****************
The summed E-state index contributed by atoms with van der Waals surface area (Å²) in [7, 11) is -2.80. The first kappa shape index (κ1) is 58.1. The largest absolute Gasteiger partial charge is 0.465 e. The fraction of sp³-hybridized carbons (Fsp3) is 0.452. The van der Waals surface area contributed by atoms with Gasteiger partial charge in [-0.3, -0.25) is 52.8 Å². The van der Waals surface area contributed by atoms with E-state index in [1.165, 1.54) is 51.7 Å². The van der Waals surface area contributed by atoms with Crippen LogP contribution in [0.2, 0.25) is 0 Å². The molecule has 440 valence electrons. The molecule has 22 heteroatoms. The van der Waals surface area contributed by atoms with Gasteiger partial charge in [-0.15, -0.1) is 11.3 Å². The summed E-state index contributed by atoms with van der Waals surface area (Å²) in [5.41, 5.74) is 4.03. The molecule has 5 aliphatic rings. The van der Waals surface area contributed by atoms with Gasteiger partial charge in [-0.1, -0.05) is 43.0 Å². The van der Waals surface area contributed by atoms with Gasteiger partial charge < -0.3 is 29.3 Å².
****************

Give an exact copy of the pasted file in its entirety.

The summed E-state index contributed by atoms with van der Waals surface area (Å²) in [7, 11) is -2.80. The first kappa shape index (κ1) is 58.1. The largest absolute Gasteiger partial charge is 0.465 e. The fraction of sp³-hybridized carbons (Fsp3) is 0.452. The van der Waals surface area contributed by atoms with Gasteiger partial charge in [-0.3, -0.25) is 52.8 Å². The van der Waals surface area contributed by atoms with E-state index in [1.165, 1.54) is 51.7 Å². The van der Waals surface area contributed by atoms with Crippen LogP contribution in [0.2, 0.25) is 0 Å². The molecule has 440 valence electrons. The molecule has 22 heteroatoms. The van der Waals surface area contributed by atoms with Gasteiger partial charge in [-0.15, -0.1) is 11.3 Å². The summed E-state index contributed by atoms with van der Waals surface area (Å²) in [5.41, 5.74) is 4.03. The molecule has 5 aliphatic rings. The van der Waals surface area contributed by atoms with Gasteiger partial charge in [-0.1, -0.05) is 43.0 Å². The van der Waals surface area contributed by atoms with Gasteiger partial charge < -0.3 is 29.3 Å².